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News

Over-moulding technology creates intricate packaging for cosmetics

Du Pont Packaging And Industrial Polymers : 29 October, 2004  (Application Story)
An 'over-moulding' technology and has been developed jointly by Est
An 'over-moulding' technology and has been developed jointly by Estée Lauder, its suppliers MBF Plastiques and SAF, and DuPont Cosmetic Solutions.
'This technology, which consists of a glass globe encased in DuPont Surlyn, combines the chemical inertness of glass with the total design freedom and practical benefits of our advanced polymer. These include durability (Surlyn is non-breakable and resistant to chips and marring) light weight and a pleasant sensual touch,' said Michel Decodts, Global Development Programme Manager, DuPont Cosmetic Solutions.
Numerous design options made possible by this development. 'Intricate shapes and decorative effects, such as sophisticated colours, metallic and fantasy coatings, frosted and unusual tactile properties - most of which would be impossible or extremely difficult to achieve in glass only are easily produced by over-moulding with Surlyn. Last but not least, there is the important advantage of cost-effectiveness,' said Decodts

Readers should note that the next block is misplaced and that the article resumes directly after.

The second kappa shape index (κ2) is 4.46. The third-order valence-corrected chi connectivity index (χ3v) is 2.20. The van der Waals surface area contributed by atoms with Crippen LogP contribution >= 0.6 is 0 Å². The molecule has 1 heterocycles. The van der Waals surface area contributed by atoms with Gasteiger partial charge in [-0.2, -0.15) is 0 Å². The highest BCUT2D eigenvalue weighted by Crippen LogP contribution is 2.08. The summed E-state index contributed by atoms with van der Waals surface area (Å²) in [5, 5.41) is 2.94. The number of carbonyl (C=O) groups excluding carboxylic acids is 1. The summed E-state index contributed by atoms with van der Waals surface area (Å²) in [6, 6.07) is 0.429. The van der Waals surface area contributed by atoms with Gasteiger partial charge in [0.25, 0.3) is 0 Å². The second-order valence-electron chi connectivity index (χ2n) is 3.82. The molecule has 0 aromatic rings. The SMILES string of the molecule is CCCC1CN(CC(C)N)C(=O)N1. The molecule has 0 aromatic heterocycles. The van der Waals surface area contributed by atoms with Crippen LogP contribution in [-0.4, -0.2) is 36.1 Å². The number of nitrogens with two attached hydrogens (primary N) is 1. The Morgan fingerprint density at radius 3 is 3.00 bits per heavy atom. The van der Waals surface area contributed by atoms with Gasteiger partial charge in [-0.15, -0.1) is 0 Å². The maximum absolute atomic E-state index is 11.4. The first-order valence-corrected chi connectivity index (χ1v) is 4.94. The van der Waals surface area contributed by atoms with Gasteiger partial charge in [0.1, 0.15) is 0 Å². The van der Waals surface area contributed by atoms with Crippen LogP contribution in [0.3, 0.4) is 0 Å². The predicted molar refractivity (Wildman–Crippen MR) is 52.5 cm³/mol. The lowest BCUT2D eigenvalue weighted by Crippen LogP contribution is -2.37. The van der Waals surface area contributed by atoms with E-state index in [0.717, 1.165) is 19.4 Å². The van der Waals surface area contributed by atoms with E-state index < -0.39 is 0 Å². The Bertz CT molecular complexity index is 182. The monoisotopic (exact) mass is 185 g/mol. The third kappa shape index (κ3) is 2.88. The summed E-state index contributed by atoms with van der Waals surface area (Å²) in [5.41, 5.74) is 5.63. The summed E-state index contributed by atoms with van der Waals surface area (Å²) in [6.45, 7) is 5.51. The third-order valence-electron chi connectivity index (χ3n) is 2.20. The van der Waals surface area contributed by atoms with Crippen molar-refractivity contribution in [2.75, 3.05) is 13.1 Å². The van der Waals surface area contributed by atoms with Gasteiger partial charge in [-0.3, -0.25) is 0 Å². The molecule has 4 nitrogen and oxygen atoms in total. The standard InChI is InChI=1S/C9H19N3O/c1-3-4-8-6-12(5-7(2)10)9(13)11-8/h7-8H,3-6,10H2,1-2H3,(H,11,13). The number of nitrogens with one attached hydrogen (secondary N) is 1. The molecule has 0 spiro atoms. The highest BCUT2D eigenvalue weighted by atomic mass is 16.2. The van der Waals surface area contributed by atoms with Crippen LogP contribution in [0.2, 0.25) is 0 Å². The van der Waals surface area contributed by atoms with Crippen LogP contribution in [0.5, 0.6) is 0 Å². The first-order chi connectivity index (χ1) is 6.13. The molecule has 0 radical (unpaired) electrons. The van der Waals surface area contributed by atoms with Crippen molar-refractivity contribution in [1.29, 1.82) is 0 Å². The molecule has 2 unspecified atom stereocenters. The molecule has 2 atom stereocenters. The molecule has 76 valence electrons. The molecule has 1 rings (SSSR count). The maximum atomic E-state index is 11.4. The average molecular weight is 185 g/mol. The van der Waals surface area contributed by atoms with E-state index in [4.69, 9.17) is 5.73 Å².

The idea to over-mould glass came from Estée Lauder, which holds a patent on the concept. DuPont's European Technical Centre in Meyrin (Geneva), Switzerland, actively participated in the prototyping and commercial scale-up of this original concept and resolved one major technical challenge. That is to over-mould glass at high injection pressure and elevated temperature without breaking or displacing the (hollow) glass insert. Surlyn was the natural answer as it is extremely transparent and bonds easily to glass, making the bonding line almost invisible, even in thick-walled parts.
The first commercial applications of this over-moulding technology are an eyeliner and lip tint produced by MBF Plastiques of Oyonnax, France, for Estée Lauder. Both products were launched in the USA and Europe at the end of summer 2004.
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